Game: Ghost Hunters
This spectral take on a scavenger hunt sees your child seeking out friendly ghosts hidden around the house, each of which is hoarding a Halloween treat. Create your ghosts by taking white cloths or scraps of fabric and drawing simple eyes and mouths in black fabric pen. Next, twist a hairband around the neck area, leaving the rest of the fabric to spread over the top of their prize. Alternatively, tuck smaller treats inside the ghosts themselves so that when they lift them up, it looks as though there’s nothing underneath – where could their prize be?
Playing in teams? For greater numbers of players, colour-code your ghosts by their hairbands and allocate a shade to each child or team. Want to check no-one’s snaffling anybody else’s spooks? Have them bring their prizes to you to put in their own plastic cauldrons – and declare that the quickest team to bring back all their own ghosts wins the big prize!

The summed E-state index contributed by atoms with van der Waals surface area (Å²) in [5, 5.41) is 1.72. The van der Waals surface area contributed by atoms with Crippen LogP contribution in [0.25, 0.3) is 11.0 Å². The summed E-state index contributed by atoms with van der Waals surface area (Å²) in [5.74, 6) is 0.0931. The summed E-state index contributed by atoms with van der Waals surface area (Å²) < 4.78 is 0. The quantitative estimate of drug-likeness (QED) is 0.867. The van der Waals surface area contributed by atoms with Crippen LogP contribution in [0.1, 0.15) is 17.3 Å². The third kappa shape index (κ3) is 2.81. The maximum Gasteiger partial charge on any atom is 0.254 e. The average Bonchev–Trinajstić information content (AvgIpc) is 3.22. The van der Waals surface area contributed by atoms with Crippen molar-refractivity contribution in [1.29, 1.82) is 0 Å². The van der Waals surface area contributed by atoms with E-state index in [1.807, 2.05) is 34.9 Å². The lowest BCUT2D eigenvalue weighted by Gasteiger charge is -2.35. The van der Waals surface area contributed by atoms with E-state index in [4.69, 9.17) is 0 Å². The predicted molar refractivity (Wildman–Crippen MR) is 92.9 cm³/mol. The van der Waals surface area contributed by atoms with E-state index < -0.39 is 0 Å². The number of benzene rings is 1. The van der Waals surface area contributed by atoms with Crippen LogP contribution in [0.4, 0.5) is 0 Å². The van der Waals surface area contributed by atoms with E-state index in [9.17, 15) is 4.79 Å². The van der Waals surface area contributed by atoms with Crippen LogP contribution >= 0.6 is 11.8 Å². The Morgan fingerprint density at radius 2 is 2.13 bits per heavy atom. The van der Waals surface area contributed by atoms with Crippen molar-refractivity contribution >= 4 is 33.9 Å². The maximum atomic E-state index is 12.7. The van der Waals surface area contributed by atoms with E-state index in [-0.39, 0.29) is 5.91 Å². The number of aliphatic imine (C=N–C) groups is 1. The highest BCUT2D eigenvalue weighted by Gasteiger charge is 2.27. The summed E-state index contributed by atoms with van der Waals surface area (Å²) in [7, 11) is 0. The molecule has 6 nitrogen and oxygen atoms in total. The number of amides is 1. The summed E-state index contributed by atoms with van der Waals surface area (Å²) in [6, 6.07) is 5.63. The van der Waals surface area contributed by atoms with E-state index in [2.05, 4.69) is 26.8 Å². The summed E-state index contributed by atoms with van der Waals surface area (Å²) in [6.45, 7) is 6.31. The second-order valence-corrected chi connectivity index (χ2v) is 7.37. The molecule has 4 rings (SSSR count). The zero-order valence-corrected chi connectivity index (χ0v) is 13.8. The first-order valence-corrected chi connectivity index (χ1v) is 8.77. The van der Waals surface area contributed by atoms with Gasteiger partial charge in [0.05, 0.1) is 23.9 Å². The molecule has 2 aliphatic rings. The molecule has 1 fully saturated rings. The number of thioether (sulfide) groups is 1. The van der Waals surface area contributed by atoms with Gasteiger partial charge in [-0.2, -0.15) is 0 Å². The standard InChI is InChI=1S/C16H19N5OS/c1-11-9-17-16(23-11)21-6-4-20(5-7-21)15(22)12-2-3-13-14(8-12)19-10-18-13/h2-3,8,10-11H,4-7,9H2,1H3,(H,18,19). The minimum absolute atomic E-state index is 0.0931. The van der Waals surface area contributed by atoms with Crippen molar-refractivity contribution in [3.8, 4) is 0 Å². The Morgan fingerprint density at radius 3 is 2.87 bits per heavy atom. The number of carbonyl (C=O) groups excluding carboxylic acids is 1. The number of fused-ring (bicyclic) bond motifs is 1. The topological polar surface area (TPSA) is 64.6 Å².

Game: Hook a Cauldron
If your little ones are too small to trick-or-treat, create a witchy version of Hook a Duck using light plastic cauldrons. Using waterproof stickers or pens, mark each one with a number and float them in a paddling pool. Attach a hook to the end of a short pole (such as a stick of garden cane, used for supporting growing plants) and supervise or help them as they lift out their cauldron. Alternatively, skip the hook altogether by using magnets – just make sure all the cauldron magnets are attracted to the one on the pole, and that they’re securely attached so littler ones can’t swallow them. Let the youngest children point or pick out their cauldron instead of using a pole at all. Each number corresponds to a treat wrapped in tissue paper so there’s a prize for everyone – but only one is the big one!